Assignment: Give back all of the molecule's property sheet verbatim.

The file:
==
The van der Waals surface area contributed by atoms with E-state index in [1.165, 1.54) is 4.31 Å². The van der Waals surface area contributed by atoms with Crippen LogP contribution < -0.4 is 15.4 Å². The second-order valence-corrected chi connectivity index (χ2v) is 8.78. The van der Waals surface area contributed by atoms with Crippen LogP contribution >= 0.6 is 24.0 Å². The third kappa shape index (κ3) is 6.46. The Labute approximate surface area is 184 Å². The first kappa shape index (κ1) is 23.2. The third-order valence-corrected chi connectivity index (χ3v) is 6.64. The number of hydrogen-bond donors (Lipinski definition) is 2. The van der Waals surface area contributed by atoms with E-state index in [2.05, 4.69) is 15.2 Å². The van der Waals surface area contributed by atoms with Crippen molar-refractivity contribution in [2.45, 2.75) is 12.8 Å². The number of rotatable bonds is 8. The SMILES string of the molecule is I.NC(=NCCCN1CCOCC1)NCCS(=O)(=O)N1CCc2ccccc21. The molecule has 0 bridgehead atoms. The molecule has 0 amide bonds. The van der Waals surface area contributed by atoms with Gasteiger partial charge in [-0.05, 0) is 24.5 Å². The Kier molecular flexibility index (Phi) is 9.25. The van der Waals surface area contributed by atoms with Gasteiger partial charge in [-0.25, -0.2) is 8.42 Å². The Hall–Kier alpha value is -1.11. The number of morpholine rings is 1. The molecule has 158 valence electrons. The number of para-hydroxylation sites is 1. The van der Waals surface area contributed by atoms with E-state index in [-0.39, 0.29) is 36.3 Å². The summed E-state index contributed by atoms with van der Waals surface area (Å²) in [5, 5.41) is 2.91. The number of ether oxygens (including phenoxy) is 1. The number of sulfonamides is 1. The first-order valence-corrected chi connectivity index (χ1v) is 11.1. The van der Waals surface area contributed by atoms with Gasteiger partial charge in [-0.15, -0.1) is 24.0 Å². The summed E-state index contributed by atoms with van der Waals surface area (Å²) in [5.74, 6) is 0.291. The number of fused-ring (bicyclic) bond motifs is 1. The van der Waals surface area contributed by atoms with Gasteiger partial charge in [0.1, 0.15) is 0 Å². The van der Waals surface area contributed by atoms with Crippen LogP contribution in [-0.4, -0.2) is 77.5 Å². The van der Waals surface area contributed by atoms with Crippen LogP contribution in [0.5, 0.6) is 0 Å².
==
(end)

The van der Waals surface area contributed by atoms with E-state index in [1.165, 1.54) is 4.31 Å². The van der Waals surface area contributed by atoms with Crippen LogP contribution < -0.4 is 15.4 Å². The second-order valence-corrected chi connectivity index (χ2v) is 8.78. The van der Waals surface area contributed by atoms with Crippen LogP contribution >= 0.6 is 24.0 Å². The third kappa shape index (κ3) is 6.46. The Labute approximate surface area is 184 Å². The first kappa shape index (κ1) is 23.2. The third-order valence-corrected chi connectivity index (χ3v) is 6.64. The number of hydrogen-bond donors (Lipinski definition) is 2. The van der Waals surface area contributed by atoms with E-state index in [2.05, 4.69) is 15.2 Å². The van der Waals surface area contributed by atoms with Crippen molar-refractivity contribution in [2.45, 2.75) is 12.8 Å². The number of rotatable bonds is 8. The SMILES string of the molecule is I.NC(=NCCCN1CCOCC1)NCCS(=O)(=O)N1CCc2ccccc21. The molecule has 0 bridgehead atoms. The molecule has 0 amide bonds. The van der Waals surface area contributed by atoms with Gasteiger partial charge in [-0.05, 0) is 24.5 Å². The Kier molecular flexibility index (Phi) is 9.25. The van der Waals surface area contributed by atoms with Gasteiger partial charge in [-0.25, -0.2) is 8.42 Å². The Hall–Kier alpha value is -1.11. The number of morpholine rings is 1. The molecule has 158 valence electrons. The number of para-hydroxylation sites is 1. The van der Waals surface area contributed by atoms with E-state index in [-0.39, 0.29) is 36.3 Å². The summed E-state index contributed by atoms with van der Waals surface area (Å²) in [5, 5.41) is 2.91. The number of ether oxygens (including phenoxy) is 1. The number of sulfonamides is 1. The first-order valence-corrected chi connectivity index (χ1v) is 11.1. The van der Waals surface area contributed by atoms with Gasteiger partial charge in [-0.15, -0.1) is 24.0 Å². The summed E-state index contributed by atoms with van der Waals surface area (Å²) in [5.74, 6) is 0.291. The number of fused-ring (bicyclic) bond motifs is 1. The van der Waals surface area contributed by atoms with Gasteiger partial charge in [0.1, 0.15) is 0 Å². The van der Waals surface area contributed by atoms with Crippen LogP contribution in [-0.4, -0.2) is 77.5 Å². The van der Waals surface area contributed by atoms with Crippen LogP contribution in [0.5, 0.6) is 0 Å².